If Jesus Christ is the only place where both true deity and true humanity are found, then this leads us to another meaning of the humanity of God, according to Kaiser: God himself in Jesus is the foundation of true humanity. That which is hinted at in Barth’s essay “The Humanity of God” is developed further in the Church Dogmatics III/2. In the midst of discussing the nature of the covenant between God and humanity, Barth observes that its origin is in God himself. The covenant is not an afterthought, but is ontological. It becomes “revealed and effective in time in the humanity of Jesus,” but he hastens to add that this is something which “we might almost say [is] appropriate and natural to Him.” In the covenant, God makes a “copy” of himself. “Even in His divine being there is relationship” as Father, Son, and Holy Spirit.

He is Himself the One who loves eternally, the One who is eternally loved, and eternal love; and in this triunity He is the original source of every I and Thou, of the I which is eternally from and to the Thou and therefore supremely I.

However, Barth does not want to deny that Jesus’ incarnate humanity was creaturely humanity. Since Jesus belongs to this creaturely world, his humanity is like our humanity. This is not an analogy of being, therefore, but an analogy of relationship. The relationship between the being of God and that of humanity, and the relationship in the being of God himself as Father, Son, and Holy Spirit is an analogia relationis. Barth puts this in the context of God’s freedom. God is free to posit himself in relation as Father, Son, and Holy Spirit from all eternity. So, also, he is free to create humanity in his own “image.” Therefore, we need not look for the meaning of true humanity elsewhere than in the humanity of Jesus Christ. We shall see that this can be the basis for a decisive critique of contemporary soteriologies. [Christian D. Kettler, The Vicarious Humanity of Christ and the Reality of Salvation, 84]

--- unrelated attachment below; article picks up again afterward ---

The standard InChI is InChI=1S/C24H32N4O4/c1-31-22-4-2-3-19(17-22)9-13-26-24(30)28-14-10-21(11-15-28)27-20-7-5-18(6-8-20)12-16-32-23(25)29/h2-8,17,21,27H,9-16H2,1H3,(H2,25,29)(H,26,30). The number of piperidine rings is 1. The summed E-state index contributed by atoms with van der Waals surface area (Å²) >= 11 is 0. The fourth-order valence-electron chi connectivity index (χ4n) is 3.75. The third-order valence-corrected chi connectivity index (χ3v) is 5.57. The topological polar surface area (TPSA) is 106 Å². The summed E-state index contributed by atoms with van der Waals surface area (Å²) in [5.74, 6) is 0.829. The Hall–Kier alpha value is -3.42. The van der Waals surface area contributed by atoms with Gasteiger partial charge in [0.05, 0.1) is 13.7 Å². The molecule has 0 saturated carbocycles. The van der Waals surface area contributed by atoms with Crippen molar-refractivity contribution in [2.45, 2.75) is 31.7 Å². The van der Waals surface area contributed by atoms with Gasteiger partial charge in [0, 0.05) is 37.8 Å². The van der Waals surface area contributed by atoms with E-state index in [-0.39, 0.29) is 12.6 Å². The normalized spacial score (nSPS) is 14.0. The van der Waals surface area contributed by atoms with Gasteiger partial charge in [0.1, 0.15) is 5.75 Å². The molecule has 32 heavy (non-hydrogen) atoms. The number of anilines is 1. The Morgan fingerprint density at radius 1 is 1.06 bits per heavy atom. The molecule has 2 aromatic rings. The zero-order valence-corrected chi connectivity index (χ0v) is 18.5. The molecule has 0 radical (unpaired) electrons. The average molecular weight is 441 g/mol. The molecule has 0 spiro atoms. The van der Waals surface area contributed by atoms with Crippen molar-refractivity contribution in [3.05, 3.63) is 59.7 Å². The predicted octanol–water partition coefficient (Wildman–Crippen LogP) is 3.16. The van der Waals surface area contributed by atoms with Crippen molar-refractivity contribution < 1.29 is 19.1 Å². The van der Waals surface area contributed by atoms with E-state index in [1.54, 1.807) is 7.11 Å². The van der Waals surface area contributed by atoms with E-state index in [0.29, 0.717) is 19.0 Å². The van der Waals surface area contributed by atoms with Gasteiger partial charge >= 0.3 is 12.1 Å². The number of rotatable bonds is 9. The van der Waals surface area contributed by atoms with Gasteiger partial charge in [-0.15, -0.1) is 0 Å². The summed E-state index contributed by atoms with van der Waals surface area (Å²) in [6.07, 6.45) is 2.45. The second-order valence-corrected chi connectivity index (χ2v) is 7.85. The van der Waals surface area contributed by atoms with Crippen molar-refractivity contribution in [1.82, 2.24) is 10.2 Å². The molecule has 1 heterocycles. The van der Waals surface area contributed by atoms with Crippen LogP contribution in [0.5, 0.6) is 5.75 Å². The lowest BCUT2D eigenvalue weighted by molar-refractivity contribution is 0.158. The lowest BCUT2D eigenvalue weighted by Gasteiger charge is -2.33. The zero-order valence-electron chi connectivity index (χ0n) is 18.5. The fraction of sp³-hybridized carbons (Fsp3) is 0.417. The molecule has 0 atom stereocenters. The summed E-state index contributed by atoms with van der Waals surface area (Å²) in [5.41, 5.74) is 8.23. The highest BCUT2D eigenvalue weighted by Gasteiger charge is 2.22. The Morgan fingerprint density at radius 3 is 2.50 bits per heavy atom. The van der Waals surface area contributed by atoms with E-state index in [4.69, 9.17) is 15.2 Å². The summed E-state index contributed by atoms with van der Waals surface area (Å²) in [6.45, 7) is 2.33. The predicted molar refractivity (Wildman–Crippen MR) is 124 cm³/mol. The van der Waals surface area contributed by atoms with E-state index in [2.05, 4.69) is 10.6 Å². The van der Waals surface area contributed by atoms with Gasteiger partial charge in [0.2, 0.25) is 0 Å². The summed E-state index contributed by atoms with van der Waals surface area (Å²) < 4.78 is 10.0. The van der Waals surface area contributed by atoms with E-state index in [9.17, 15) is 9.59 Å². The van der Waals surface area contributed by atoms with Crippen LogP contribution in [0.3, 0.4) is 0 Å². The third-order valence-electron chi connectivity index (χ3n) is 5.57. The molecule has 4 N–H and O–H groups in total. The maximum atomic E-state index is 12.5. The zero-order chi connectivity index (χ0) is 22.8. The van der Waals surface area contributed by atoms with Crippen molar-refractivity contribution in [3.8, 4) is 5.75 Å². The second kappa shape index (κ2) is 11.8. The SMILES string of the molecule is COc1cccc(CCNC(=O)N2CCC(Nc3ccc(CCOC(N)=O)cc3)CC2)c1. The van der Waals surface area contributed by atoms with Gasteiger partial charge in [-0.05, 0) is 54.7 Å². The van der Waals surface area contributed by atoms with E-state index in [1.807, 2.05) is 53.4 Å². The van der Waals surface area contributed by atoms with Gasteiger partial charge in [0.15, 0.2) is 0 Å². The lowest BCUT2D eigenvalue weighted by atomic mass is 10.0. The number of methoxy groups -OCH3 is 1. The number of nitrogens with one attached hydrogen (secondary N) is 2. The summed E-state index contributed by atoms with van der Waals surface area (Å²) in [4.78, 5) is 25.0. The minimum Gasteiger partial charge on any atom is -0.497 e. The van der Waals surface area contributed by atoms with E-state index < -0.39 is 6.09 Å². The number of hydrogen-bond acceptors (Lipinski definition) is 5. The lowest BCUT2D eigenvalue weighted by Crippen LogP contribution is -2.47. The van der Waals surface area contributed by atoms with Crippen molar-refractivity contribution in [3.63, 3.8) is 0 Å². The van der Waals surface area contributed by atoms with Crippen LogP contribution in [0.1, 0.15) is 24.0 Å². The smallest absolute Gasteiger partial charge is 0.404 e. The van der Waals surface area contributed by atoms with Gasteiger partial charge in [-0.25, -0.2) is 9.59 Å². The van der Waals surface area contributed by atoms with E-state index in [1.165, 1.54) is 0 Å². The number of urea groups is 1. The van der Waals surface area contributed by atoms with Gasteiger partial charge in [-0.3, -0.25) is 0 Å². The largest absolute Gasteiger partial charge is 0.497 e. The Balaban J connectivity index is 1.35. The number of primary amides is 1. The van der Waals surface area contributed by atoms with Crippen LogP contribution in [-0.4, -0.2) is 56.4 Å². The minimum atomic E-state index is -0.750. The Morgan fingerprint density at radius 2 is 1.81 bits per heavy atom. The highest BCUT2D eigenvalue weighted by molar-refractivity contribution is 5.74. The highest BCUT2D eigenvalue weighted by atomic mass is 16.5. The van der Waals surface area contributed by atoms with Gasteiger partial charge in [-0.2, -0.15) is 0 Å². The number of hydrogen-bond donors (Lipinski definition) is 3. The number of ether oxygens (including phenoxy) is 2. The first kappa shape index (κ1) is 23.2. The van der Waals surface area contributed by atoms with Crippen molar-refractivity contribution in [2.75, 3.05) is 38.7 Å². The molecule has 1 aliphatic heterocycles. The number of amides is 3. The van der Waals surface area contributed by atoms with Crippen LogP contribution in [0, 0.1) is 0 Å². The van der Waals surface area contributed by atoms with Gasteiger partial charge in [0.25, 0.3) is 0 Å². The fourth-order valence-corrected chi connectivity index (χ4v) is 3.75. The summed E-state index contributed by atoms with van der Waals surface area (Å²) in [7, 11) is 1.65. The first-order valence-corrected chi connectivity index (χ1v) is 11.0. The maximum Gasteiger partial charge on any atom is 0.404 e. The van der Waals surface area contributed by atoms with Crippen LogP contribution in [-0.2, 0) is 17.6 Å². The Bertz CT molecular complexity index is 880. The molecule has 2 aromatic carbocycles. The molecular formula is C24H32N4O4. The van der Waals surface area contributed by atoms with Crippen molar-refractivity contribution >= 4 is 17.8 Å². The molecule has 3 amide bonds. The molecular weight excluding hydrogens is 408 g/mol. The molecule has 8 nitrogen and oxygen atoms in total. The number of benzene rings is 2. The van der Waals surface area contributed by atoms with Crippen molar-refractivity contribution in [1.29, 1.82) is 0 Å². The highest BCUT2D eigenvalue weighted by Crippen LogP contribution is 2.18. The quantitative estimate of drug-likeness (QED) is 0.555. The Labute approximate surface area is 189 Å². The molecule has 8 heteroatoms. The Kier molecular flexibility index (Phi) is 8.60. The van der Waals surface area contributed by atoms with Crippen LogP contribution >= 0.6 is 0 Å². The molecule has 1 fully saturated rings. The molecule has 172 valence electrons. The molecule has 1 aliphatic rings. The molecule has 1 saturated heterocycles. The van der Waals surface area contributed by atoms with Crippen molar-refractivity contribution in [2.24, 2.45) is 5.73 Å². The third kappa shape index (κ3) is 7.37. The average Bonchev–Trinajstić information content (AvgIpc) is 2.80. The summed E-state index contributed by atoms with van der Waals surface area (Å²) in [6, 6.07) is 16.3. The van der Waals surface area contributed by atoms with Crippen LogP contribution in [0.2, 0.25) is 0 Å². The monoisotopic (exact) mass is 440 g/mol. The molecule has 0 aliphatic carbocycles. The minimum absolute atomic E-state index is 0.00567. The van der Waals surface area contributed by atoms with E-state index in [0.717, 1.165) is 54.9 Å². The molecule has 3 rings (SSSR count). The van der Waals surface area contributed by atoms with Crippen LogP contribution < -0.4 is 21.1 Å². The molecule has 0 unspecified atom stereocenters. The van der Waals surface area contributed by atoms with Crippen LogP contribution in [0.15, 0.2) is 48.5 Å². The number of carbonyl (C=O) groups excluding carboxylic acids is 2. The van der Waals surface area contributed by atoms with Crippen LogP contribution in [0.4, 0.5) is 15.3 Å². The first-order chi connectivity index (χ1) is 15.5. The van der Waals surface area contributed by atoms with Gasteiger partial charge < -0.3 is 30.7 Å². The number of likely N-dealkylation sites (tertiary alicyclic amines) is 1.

What do you think?

Welcome

Hello my name is Bobby Grow, and I author this blog, The Evangelical Calvinist. Feel free to peruse the posts, and comment at your leisure. I look forward to the exchange we might have here, and hope you are provoked to love Jesus even more as a result. Pax Christi!

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A Little Thomas Torrance

“God loves you so utterly and completely that he has given himself for you in Jesus Christ his beloved Son, and has thereby pledged his very being as God for your salvation. In Jesus Christ God has actualised his unconditional love for you in your human nature in such a once for all way, that he cannot go back upon it without undoing the Incarnation and the Cross and thereby denying himself. Jesus Christ died for you precisely because you are sinful and utterly unworthy of him, and has thereby already made you his own before and apart from your ever believing in him. He has bound you to himself by his love in a way that he will never let you go, for even if you refuse him and damn yourself in hell his love will never cease. Therefore, repent and believe in Jesus Christ as your Lord and Saviour.” -T. F. Torrance, The Mediation of Christ, 94.